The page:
Re: IQ versus common sense

From: Robert Coyote (
Date: Tue Aug 07 2001 - 00:02:28 MDT

Thank you for your verbose reply!

My expectation for participating in this entropy list albeit rather
passively, is not at variance with the statement " If you go in expecting
unceasing, stimulating conversation with the world's best intellectuals..."


----- Original Message -----
From: "Adrian Tymes" <>
To: <>
Sent: Monday, August 06, 2001 8:42 PM
Subject: Re: IQ versus common sense

> Robert Coyote wrote:
> > Is it intelligent to join Mensa ?
> Speaking as a member of said organization, it's a cost/benefit decision
> that seems to have different weights for everyone. For me, the cost
> was practically zero - thanks to my parents, I was already in by the
> time I was old enough to decide if I wished to stay, and further
> membership was a negligible financial cost. Back during the 'Net
> bubble, I invested some of my excess earnings (which would probably
> have vanished into nothingness by now if I hadn't used them then) into
> a long membership period (either 5 year or life, I forget which). The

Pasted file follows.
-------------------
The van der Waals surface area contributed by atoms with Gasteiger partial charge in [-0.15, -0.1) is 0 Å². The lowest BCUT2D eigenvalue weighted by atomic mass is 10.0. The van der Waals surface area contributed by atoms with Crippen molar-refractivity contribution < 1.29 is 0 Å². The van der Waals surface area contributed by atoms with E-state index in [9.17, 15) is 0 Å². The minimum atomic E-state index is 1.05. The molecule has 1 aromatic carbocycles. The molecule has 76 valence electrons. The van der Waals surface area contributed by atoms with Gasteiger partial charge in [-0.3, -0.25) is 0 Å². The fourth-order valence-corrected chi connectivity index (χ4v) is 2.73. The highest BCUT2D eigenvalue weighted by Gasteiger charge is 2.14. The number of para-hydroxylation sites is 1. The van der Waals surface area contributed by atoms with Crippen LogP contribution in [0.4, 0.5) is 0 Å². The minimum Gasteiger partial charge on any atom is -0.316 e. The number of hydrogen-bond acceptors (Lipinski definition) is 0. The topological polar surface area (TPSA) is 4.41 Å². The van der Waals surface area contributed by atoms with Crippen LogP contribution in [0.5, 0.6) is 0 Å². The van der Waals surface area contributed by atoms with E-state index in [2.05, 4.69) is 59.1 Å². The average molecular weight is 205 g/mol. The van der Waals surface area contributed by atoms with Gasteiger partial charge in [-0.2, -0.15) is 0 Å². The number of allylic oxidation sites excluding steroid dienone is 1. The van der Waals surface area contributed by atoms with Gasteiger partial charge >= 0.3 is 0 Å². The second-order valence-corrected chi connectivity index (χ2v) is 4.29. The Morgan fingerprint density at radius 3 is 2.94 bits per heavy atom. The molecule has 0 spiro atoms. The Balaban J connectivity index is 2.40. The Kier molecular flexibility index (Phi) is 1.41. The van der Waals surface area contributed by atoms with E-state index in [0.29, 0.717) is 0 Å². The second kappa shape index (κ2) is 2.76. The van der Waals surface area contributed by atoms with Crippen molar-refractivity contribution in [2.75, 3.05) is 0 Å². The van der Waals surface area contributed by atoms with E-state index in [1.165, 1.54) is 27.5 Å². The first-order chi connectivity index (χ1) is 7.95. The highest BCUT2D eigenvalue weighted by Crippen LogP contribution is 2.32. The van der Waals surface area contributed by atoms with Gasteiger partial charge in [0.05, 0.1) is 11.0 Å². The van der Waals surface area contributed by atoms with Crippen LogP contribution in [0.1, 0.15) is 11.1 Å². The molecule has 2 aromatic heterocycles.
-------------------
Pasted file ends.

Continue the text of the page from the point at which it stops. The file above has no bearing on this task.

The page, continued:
> benefits are minor - for instance, an excuse to host one of their
> events, and a slight authority status in any intellectual debate with
> someone extremely vulnerable to appeals to authority (like, say,
> weak-willed venture capitalists) - but larger than the cost, so I keep
> my membership.
> For most people I have heard from, the benefits are likely to be minor
> and social. If you go in expecting unceasing, stimulating conversation
> with the world's best intellectuals, prepare to be dissappointed -
> doubly so when (and if) you realize that this *is* their normal
> conversation, despite their intelligence. It's just a random sample of
> normal people, differentiated from most human beings only by their
> ability to score highly on a certain type of test (which may or may not
> have some correlation with ability to learn stuff quickly, and apply
> any such knowledge already possessed...though not necessarily the
> actual possession of said knowledge).
> It is partly from my observations of Mensa that comes my belief that
> intelligence, even what most people currently regard as "genius" level,
> can be learned by almost anyone (the sole exception being people with
> certain classes of brain trauma at a high enough degree that they are
> usually unable to function in modern society). Genetics, and thought
> patterns learned as a child, may give some people an edge when they
> reach adulthood, but any ultimate potential difference that invokes is
> far in excess of how good even most "geniuses" really become today.
> Which, in turn, gives hope that a properly written AI may well surpass
> actual human general intelligence levels, and even be able to upgrade
> any uploads...

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